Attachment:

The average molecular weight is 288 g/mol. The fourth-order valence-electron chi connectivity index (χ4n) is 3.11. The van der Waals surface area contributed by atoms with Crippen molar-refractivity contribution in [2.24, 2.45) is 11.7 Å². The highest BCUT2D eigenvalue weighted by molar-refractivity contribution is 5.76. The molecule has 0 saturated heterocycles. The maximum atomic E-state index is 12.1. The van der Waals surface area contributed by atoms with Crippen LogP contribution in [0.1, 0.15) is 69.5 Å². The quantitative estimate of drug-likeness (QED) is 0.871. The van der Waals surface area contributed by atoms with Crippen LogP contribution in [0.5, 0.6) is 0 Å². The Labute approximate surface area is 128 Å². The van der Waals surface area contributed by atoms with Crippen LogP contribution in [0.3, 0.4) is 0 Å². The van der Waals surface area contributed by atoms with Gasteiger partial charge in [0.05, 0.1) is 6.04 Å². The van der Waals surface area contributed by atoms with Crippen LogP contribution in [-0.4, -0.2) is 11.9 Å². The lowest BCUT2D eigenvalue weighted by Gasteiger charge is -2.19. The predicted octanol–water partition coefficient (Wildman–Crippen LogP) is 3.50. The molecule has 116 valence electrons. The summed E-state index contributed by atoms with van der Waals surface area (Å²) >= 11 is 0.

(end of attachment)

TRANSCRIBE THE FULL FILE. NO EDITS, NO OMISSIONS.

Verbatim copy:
The average molecular weight is 288 g/mol. The fourth-order valence-electron chi connectivity index (χ4n) is 3.11. The van der Waals surface area contributed by atoms with Crippen molar-refractivity contribution in [2.24, 2.45) is 11.7 Å². The highest BCUT2D eigenvalue weighted by molar-refractivity contribution is 5.76. The molecule has 0 saturated heterocycles. The maximum atomic E-state index is 12.1. The van der Waals surface area contributed by atoms with Crippen LogP contribution in [0.1, 0.15) is 69.5 Å². The quantitative estimate of drug-likeness (QED) is 0.871. The van der Waals surface area contributed by atoms with Crippen LogP contribution in [0.5, 0.6) is 0 Å². The Labute approximate surface area is 128 Å². The van der Waals surface area contributed by atoms with Crippen LogP contribution in [0.3, 0.4) is 0 Å². The van der Waals surface area contributed by atoms with Gasteiger partial charge in [0.05, 0.1) is 6.04 Å². The van der Waals surface area contributed by atoms with Crippen LogP contribution in [-0.4, -0.2) is 11.9 Å². The lowest BCUT2D eigenvalue weighted by Gasteiger charge is -2.19. The predicted octanol–water partition coefficient (Wildman–Crippen LogP) is 3.50. The molecule has 116 valence electrons. The summed E-state index contributed by atoms with van der Waals surface area (Å²) >= 11 is 0.